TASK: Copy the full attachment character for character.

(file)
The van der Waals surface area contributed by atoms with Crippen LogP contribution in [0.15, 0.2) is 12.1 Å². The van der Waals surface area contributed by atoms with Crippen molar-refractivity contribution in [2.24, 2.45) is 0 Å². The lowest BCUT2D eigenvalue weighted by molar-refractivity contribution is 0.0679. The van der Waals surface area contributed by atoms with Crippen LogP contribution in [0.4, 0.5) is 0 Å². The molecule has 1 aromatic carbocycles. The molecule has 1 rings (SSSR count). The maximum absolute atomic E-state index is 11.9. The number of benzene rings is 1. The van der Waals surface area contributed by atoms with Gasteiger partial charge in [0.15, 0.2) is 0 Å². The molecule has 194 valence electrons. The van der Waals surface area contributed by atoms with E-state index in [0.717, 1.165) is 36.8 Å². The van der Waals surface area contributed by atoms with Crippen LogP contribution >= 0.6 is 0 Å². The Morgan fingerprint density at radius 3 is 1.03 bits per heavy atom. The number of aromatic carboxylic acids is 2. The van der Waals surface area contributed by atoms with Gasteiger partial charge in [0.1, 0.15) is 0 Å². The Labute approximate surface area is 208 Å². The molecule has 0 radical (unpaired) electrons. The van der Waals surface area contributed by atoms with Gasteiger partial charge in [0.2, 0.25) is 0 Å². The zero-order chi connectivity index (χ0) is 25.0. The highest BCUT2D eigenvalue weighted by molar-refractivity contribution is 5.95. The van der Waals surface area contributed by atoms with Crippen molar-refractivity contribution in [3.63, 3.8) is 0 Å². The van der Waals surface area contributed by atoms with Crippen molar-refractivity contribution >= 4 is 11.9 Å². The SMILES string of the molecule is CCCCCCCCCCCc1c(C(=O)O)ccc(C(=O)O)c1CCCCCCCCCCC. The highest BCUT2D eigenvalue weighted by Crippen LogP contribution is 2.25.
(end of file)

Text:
The van der Waals surface area contributed by atoms with Crippen LogP contribution in [0.15, 0.2) is 12.1 Å². The van der Waals surface area contributed by atoms with Crippen molar-refractivity contribution in [2.24, 2.45) is 0 Å². The lowest BCUT2D eigenvalue weighted by molar-refractivity contribution is 0.0679. The van der Waals surface area contributed by atoms with Crippen LogP contribution in [0.4, 0.5) is 0 Å². The molecule has 1 aromatic carbocycles. The molecule has 1 rings (SSSR count). The maximum absolute atomic E-state index is 11.9. The number of benzene rings is 1. The van der Waals surface area contributed by atoms with Gasteiger partial charge in [0.15, 0.2) is 0 Å². The molecule has 194 valence electrons. The van der Waals surface area contributed by atoms with E-state index in [0.717, 1.165) is 36.8 Å². The van der Waals surface area contributed by atoms with Crippen LogP contribution >= 0.6 is 0 Å². The Morgan fingerprint density at radius 3 is 1.03 bits per heavy atom. The number of aromatic carboxylic acids is 2. The van der Waals surface area contributed by atoms with Gasteiger partial charge in [0.1, 0.15) is 0 Å². The Labute approximate surface area is 208 Å². The molecule has 0 radical (unpaired) electrons. The van der Waals surface area contributed by atoms with Gasteiger partial charge in [0.2, 0.25) is 0 Å². The zero-order chi connectivity index (χ0) is 25.0. The highest BCUT2D eigenvalue weighted by molar-refractivity contribution is 5.95. The van der Waals surface area contributed by atoms with Crippen molar-refractivity contribution in [3.63, 3.8) is 0 Å². The van der Waals surface area contributed by atoms with Crippen molar-refractivity contribution >= 4 is 11.9 Å². The SMILES string of the molecule is CCCCCCCCCCCc1c(C(=O)O)ccc(C(=O)O)c1CCCCCCCCCCC. The highest BCUT2D eigenvalue weighted by Crippen LogP contribution is 2.25.